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Industrial applications of data mining: engineering effort forecasting based on mining and analysis of patterns in historical project execution data

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Data mining is increasing in importance in solving a variety of industry problems. Our initiative involves the estimation of resource requirements by skill set for future projects by mining and analyzing actual resource consumption data from past projects in the

Data mining is increasing in importance in solving a variety of industry problems. Our initiative involves the estimation of resource requirements by skill set for future projects by mining and analyzing actual resource consumption data from past projects in the semiconductor industry. To achieve this goal we face difficulties like data with relevant consumption information but stored in different format and insufficient data about project attributes to interpret consumption data. Our first goal is to clean the historical data and organize it into meaningful structures for analysis. Once the preprocessing on data is completed, different data mining techniques like clustering is applied to find projects which involve resources of similar skillsets and which involve similar complexities and size. This results in "resource utilization templates" for groups of related projects from a resource consumption perspective. Then project characteristics are identified which generate this diversity in headcounts and skillsets. These characteristics are not currently contained in the data base and are elicited from the managers of historical projects. This represents an opportunity to improve the usefulness of the data collection system for the future. The ultimate goal is to match the product technical features with the resource requirement for projects in the past as a model to forecast resource requirements by skill set for future projects. The forecasting model is developed using linear regression with cross validation of the training data as the past project execution are relatively few in number. Acceptable levels of forecast accuracy are achieved relative to human experts' results and the tool is applied to forecast some future projects' resource demand.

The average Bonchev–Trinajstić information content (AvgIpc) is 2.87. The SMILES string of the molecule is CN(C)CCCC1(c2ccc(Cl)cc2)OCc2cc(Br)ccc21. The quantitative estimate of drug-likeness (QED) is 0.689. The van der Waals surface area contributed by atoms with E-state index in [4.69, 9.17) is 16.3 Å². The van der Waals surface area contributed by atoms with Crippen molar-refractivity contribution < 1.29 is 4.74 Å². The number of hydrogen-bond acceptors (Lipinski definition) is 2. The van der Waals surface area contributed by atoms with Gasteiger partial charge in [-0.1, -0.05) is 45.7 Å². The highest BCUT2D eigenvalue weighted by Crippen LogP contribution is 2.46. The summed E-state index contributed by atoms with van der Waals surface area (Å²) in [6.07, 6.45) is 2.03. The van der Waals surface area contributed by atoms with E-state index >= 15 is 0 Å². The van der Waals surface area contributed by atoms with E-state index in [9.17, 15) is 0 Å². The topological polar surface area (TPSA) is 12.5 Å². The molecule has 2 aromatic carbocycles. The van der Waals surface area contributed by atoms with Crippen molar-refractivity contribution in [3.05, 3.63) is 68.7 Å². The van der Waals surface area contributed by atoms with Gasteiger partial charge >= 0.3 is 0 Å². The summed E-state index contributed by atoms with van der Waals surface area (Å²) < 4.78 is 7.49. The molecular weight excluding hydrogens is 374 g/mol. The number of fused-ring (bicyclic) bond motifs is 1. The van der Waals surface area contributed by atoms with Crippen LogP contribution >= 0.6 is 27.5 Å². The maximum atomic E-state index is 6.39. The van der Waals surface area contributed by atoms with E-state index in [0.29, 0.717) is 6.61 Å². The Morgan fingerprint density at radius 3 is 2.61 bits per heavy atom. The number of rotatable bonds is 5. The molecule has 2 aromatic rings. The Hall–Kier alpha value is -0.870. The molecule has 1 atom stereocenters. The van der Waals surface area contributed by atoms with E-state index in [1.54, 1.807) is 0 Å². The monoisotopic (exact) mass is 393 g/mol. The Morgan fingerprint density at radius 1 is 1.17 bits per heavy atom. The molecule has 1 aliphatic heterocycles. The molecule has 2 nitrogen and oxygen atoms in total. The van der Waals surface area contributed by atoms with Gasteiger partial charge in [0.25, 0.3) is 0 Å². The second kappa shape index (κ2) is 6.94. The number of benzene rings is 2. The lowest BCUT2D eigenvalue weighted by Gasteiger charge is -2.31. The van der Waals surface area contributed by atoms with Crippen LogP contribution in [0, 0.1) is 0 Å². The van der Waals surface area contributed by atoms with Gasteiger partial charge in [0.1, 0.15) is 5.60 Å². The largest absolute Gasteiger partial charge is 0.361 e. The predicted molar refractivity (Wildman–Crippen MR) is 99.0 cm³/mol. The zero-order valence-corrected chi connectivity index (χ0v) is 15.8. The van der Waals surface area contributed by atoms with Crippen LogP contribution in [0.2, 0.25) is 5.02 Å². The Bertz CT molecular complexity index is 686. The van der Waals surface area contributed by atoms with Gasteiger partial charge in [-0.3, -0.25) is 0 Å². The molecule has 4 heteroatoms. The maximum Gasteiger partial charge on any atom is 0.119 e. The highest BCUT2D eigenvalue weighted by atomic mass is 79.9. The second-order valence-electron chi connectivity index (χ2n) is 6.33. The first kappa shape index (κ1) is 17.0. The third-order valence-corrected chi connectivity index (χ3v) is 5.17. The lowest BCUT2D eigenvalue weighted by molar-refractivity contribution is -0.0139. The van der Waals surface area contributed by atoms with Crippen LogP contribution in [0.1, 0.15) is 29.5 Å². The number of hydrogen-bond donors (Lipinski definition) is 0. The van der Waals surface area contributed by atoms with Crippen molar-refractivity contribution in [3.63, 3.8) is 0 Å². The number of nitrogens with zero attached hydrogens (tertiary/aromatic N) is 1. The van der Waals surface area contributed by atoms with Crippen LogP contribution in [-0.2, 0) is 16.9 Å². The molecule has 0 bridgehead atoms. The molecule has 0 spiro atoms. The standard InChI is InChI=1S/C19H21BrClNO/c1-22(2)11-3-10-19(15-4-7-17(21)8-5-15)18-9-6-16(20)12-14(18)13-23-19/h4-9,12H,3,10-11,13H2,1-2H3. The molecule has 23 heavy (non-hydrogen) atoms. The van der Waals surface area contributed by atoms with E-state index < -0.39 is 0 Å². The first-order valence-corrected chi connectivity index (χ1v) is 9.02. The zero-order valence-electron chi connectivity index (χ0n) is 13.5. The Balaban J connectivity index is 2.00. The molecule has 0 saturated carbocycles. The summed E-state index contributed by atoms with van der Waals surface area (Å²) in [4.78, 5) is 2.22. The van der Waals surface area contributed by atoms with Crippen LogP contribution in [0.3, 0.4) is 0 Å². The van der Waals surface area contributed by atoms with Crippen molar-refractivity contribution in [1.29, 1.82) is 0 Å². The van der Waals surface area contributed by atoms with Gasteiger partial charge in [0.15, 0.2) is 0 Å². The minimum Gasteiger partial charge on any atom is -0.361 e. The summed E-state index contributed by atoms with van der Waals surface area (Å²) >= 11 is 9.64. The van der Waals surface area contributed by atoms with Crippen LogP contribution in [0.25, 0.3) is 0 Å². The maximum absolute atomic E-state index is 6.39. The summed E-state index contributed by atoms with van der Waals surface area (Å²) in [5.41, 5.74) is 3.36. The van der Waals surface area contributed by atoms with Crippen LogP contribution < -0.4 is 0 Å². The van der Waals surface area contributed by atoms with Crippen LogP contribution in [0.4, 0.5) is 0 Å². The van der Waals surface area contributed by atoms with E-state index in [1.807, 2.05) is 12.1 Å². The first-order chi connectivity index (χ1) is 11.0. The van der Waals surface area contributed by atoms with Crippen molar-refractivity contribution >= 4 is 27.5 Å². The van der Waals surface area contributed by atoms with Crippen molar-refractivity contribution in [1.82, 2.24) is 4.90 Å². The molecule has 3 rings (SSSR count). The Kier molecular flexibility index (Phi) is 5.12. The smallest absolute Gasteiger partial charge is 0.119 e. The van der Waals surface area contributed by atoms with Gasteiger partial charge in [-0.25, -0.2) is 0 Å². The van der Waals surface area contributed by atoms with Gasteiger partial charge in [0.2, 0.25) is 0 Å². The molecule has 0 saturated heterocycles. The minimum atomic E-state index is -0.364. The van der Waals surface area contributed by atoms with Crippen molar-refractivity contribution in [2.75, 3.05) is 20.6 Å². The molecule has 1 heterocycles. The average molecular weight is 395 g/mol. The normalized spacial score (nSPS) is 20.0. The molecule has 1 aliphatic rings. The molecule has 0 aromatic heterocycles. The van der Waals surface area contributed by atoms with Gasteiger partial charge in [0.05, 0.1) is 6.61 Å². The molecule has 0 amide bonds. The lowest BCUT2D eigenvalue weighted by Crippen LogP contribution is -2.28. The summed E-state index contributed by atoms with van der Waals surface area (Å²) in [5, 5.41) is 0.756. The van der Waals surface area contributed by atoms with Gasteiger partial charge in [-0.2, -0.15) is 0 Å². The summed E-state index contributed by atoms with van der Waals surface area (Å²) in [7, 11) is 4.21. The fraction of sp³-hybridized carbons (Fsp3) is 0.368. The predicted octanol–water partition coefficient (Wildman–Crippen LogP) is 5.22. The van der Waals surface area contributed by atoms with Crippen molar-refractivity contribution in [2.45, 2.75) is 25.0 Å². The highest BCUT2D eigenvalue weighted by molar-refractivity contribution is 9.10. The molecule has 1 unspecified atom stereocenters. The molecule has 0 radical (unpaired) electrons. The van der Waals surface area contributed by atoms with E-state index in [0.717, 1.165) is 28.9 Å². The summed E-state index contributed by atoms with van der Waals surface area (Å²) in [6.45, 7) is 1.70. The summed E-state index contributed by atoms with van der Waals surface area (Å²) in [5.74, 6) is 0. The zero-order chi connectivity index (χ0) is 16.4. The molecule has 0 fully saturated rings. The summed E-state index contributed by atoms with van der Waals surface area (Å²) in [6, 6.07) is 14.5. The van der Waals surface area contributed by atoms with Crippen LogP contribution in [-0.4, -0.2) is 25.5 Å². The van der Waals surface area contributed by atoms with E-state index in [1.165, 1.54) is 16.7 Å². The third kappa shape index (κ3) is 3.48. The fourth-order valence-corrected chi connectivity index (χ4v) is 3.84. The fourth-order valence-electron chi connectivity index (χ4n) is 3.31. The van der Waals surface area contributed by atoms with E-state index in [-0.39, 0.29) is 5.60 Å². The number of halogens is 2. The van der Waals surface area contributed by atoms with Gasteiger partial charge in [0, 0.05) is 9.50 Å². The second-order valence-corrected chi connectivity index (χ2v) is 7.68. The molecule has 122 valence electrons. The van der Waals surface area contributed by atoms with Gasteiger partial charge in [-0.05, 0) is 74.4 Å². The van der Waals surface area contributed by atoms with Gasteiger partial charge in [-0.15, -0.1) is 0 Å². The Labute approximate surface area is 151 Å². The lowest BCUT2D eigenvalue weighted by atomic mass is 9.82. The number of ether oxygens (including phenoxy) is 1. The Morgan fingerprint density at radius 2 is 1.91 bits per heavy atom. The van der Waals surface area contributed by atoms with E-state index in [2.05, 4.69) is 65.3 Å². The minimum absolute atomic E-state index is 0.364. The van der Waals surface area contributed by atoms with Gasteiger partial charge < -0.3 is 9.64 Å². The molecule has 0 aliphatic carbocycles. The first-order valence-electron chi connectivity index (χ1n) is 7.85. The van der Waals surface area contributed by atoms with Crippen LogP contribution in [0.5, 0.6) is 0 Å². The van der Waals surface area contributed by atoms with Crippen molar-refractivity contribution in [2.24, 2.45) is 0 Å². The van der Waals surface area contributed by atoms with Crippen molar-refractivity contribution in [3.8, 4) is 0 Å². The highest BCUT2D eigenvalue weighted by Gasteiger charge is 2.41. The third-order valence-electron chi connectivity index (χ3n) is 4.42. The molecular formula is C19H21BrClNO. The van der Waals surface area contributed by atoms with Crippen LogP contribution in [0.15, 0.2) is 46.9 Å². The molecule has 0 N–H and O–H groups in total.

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Date Created
2013

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Expanding data mining theory for industrial applications

Description